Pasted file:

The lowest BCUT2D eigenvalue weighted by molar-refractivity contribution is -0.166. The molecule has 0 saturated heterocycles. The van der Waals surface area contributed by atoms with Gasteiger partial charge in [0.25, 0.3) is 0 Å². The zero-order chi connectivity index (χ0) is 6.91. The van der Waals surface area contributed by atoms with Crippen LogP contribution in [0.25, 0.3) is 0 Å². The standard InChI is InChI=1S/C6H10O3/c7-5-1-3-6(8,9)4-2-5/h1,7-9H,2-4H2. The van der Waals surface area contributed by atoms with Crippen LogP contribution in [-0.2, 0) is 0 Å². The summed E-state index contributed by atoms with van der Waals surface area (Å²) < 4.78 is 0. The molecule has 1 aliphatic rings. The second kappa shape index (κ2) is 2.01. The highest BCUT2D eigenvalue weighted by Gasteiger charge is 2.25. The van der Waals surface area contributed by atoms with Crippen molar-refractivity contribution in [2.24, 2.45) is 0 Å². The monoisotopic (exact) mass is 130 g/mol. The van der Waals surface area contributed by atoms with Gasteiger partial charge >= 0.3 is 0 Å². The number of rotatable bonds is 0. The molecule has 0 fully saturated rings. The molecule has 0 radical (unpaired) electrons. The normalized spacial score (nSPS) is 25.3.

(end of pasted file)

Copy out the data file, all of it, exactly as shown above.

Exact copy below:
The lowest BCUT2D eigenvalue weighted by molar-refractivity contribution is -0.166. The molecule has 0 saturated heterocycles. The van der Waals surface area contributed by atoms with Gasteiger partial charge in [0.25, 0.3) is 0 Å². The zero-order chi connectivity index (χ0) is 6.91. The van der Waals surface area contributed by atoms with Crippen LogP contribution in [0.25, 0.3) is 0 Å². The standard InChI is InChI=1S/C6H10O3/c7-5-1-3-6(8,9)4-2-5/h1,7-9H,2-4H2. The van der Waals surface area contributed by atoms with Crippen LogP contribution in [-0.2, 0) is 0 Å². The summed E-state index contributed by atoms with van der Waals surface area (Å²) < 4.78 is 0. The molecule has 1 aliphatic rings. The second kappa shape index (κ2) is 2.01. The highest BCUT2D eigenvalue weighted by Gasteiger charge is 2.25. The van der Waals surface area contributed by atoms with Crippen molar-refractivity contribution in [2.24, 2.45) is 0 Å². The monoisotopic (exact) mass is 130 g/mol. The van der Waals surface area contributed by atoms with Gasteiger partial charge >= 0.3 is 0 Å². The number of rotatable bonds is 0. The molecule has 0 fully saturated rings. The molecule has 0 radical (unpaired) electrons. The normalized spacial score (nSPS) is 25.3.